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Introduction: Autism Turns 65: A Neurologist’s Bird’s Eye View 

Introduction: Autism Turns 65: A Neurologist’s Bird’s Eye View
Introduction: Autism Turns 65: A Neurologist’s Bird’s Eye View

Isabelle Rapin

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date: 30 July 2021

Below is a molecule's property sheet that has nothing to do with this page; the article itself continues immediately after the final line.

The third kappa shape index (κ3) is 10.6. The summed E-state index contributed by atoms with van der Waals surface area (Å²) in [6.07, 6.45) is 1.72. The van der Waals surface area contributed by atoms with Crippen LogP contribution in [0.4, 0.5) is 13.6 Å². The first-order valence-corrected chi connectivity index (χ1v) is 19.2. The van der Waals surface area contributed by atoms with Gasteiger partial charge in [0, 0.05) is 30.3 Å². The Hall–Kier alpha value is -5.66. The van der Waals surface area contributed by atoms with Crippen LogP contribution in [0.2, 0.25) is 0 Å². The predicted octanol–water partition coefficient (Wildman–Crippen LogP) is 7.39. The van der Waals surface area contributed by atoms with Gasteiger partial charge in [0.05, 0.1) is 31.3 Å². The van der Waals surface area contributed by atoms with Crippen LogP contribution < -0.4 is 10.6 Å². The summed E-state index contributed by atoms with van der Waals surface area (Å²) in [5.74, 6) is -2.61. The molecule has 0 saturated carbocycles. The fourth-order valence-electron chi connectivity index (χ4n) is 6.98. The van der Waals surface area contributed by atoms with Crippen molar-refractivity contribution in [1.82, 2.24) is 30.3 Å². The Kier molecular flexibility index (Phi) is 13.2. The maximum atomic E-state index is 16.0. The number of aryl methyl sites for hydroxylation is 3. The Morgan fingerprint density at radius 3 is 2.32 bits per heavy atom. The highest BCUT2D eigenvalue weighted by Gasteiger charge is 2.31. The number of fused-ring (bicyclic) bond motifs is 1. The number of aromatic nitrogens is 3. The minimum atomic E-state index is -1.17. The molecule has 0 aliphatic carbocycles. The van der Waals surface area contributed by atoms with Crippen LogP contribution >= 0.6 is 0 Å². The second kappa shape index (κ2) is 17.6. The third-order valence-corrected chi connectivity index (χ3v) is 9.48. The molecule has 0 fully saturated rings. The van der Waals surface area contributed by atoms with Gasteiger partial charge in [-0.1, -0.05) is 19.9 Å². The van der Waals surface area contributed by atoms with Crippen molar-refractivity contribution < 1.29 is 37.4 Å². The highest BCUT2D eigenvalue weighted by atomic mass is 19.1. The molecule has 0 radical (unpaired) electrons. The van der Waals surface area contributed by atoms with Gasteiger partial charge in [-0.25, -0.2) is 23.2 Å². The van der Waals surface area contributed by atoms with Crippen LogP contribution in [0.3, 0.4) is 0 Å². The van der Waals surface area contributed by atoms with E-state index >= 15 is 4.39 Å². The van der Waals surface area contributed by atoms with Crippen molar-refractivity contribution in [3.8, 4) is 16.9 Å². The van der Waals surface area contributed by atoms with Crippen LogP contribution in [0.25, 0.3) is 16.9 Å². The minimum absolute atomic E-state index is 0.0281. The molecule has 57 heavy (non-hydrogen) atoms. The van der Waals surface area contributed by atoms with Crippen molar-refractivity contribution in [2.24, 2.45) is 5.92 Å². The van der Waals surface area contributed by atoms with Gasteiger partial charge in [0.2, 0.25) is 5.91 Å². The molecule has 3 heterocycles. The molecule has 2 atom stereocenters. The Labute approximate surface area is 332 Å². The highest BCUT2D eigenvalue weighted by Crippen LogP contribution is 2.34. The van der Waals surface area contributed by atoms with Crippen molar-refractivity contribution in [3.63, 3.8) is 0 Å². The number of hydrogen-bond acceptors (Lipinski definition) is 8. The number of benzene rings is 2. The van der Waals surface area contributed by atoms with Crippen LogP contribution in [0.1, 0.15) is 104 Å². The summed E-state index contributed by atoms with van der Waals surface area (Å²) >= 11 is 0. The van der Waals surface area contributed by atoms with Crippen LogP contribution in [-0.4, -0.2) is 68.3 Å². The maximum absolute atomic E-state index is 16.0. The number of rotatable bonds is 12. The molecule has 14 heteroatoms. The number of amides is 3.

Autism has come full circle in a half-century, from an obscure “psychiatric disease” to the symptom of a partially understood deviance in brain development influenced by both genetics and the environment. This introductory chapter highlights the main reasons for dramatic changes in its prevalence. It emphasizes the complete lack of understanding of what triggers language/autistic regression and provides evidence against epilepsy as a major player in its occurrence. It presents a view of subtypes of language disorders in autism, pointing out that, besides their universally and persistently impaired use of language (pragmatics), some children have undisputable deficits at the level of receptive and expressive phonology and grammar. Finally, this introductory chapter considers advances in pharmacologic intervention disappointing, in contrast to a much more optimistic appraisal of progress in education, especially in toddlers who are being diagnosed at ever earlier ages.

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